This is the Big Band Masada project you’ve been waiting for. Led by composers Sam Eastmond and Nikki Franklin, The SPIKE Orchestra is a large ensemble that draws on a wide range of influences including Duke Ellington, Frank Zappa, Carl Stalling, Zorn and more. Melding jazz, rock, klezmer, cartoon and the avant-garde into a compelling and cohesive vision, this new Angels installment is one of the most imaginative and manic masterpieces in the whole series. An outrageous and explosive swinger that will thrill even the most hardened skeptic. Essential.
Inspired both conceptually and aesthetically by the bootlegs of yore, the very authorized and very corporate Trademark of Quality promo release assembles 18 previously unissued cuts from the then-current Warner/Reprise roster; designed as an instant collector's item, the cover warns retailers and journalists, "When you see it a few years from now, propped up behind the register of your favorite used record store, selling for some obscenely high price, you'll wish you'd kept it…and probably not just because of its resale value," and, hyperbole aside, it's well-worth owning even beyond its Holy Grail status. Several of the tracks – American Music Club's haunting "Love Connection N.Y.C.," the Poster Children's cover of Bob Dylan's "Isis," the Muffs' incendiary "Lucky Guy," and John Wesley Harding's autumnal "Your New Clothes" among them – rank alongside their creators' very strongest work.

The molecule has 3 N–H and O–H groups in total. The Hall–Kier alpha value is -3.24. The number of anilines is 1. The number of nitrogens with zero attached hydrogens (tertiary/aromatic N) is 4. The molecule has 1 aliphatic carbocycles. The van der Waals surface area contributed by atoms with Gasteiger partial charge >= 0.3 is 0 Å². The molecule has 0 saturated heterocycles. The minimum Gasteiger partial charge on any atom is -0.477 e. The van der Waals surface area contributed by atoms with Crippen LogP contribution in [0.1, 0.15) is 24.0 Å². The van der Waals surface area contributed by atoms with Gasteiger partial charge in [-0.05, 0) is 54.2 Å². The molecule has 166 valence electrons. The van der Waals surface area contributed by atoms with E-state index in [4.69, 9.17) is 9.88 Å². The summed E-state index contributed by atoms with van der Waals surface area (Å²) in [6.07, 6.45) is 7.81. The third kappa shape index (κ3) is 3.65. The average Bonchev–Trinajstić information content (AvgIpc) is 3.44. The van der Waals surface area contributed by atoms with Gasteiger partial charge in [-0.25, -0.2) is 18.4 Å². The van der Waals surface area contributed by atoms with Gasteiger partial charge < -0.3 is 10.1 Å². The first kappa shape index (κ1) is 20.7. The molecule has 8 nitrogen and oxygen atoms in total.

Weber’s chamber music – just these three pieces if you don’t count the duos – clearly shows him on the cusp between Classical and Romantic. The Quartet for piano and strings, written in his early twenties between 1807 and 1809, begins with a Haydnesque gracefulness and politeness which is gradually invaded by more unruly harmonies and textures; the dramatic slow movement looks ahead to Schumann, while the closing fugue of the finale dresses 18th-century procedures in 19th-century colours. Then there’s the element of virtuosity which is a hallmark of the early Romantic era, in the showy piano part of the Quartet, which Weber wrote for himself, the concerto-like clarinet part in the Quintet with strings, designed for the pioneering Heinrich Baermann, and all three parts of the tuneful Trio for flute, cello and piano. The talented members of the pan-European Gaudier Ensemble are perfectly equipped to convey these different aspects of Weber’s musical personality, with the fleet-fingered pianist Susan Tomes leading the way in the Quartet and Trio, and Richard Hosford in the Clarinet Quintet recalling contemporary descriptions of Baermann’s own effortless brilliance.
Véritable réaction au néoclassicisme envahissant le XIXe siècle, le romantisme marqua une réelle fracture intellectuelle. Rencontré dans les textes de Victor Hugo, de Lord Byron, ce courant s'exprima en peinture dans la touche d'Eugène Delacroix, de Caspar David Friedrich ou de William Blake. En sculpture, François Rude montra le chemin de cette nouvelle liberté artistique, dotant ses réalisations de mouvements et d'expressions qui étaient jusque-là inconnus. …